Chums, I’m teaching a seminar on Modern European Social and Cultural History this Fall. Obviously this is much too broad a topic to achieve comprehensive coverage, so I expect I’ll start with a case in relative depth, do some impressionistic comparisons, and then turn the students loose in the second half to develop research projects suggested by their own interests.
The opening case study will be late 19th-early 20th century southern Italy. The one book I’ve ordered is Gramsci’s short, pithy The Southern Question, which I’ll use to prime the analysis pump. We’ll find some primary sources online and work on critical reading, in the process discovering that language skills can be pretty important…. Then we’ll look at visual sources, in which the ‘language’ issues are more subtle, and quickly start watching movies. The ones I have in mind so far are “Padre Padrone” (Taviani brothers’ gritty collaborative adaptation of linguist Gavino Ledda’s autobiography of growing up as an illiterate Sardinian shepherd); “Kaos” (Taviani brothers’ anthology adaptation of several Pirandello stories); “The Leopard” (Burt Lancaster in classic film adaptation of Lampedusa’s great novel on the decline of the old Southern nobility); and maybe “Christ Stopped at Eboli” (from Carlo Levi’s account of his internal exile in Basilicata). I also thought of showing a spaghetti western (maybe “Fistful of Dollars”) for the fun of it, because of how steeped those are in Italian social history reimagined in the American West, but I doubt we’ll have time and it would probably just confuse the students even more than they’ll already be without a lecture/textbook master narrative to tell them what to think.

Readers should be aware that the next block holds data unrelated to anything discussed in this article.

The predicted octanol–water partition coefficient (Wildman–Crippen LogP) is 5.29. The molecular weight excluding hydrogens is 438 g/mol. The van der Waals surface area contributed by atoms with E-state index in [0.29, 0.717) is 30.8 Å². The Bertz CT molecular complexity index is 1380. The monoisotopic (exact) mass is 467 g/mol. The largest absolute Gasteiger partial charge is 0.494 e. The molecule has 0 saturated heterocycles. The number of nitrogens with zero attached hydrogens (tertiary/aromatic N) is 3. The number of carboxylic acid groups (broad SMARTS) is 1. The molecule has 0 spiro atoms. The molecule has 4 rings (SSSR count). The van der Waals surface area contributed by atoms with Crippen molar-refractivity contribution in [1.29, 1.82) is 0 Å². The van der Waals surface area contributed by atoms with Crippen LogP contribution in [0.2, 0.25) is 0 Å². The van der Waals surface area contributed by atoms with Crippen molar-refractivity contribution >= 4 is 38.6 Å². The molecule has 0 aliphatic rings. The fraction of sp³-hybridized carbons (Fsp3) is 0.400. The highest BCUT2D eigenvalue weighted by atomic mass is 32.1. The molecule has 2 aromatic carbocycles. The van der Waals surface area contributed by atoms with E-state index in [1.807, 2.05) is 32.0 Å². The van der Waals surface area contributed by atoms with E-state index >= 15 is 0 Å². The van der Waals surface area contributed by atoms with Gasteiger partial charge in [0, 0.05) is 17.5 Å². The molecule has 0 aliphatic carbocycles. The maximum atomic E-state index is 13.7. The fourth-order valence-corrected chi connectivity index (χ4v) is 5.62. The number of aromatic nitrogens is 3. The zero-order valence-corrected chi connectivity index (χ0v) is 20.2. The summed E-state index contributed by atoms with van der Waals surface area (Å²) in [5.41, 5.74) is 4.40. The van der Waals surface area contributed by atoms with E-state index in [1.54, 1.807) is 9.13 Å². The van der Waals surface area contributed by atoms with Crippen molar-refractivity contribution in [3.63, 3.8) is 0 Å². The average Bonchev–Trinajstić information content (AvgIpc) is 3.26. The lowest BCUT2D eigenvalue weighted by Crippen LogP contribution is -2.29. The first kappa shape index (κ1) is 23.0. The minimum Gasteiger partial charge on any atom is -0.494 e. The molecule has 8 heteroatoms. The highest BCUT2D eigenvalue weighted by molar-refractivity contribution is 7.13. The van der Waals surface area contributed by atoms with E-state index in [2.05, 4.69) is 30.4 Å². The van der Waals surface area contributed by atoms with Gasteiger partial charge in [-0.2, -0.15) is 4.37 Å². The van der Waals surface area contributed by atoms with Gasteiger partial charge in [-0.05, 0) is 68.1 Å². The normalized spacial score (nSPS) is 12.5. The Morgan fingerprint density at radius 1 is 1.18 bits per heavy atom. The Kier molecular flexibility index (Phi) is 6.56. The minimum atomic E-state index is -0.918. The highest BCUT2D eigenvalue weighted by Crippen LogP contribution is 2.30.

I’m open, even eager for other suggestions. I’m also eager for suggestions about films from other parts of Europe to provide the impressionistic comparisons. Do you have any favorites I should look at? Any other thoughts about how to make this class cool for a mixed group of majors and gen ed tourists?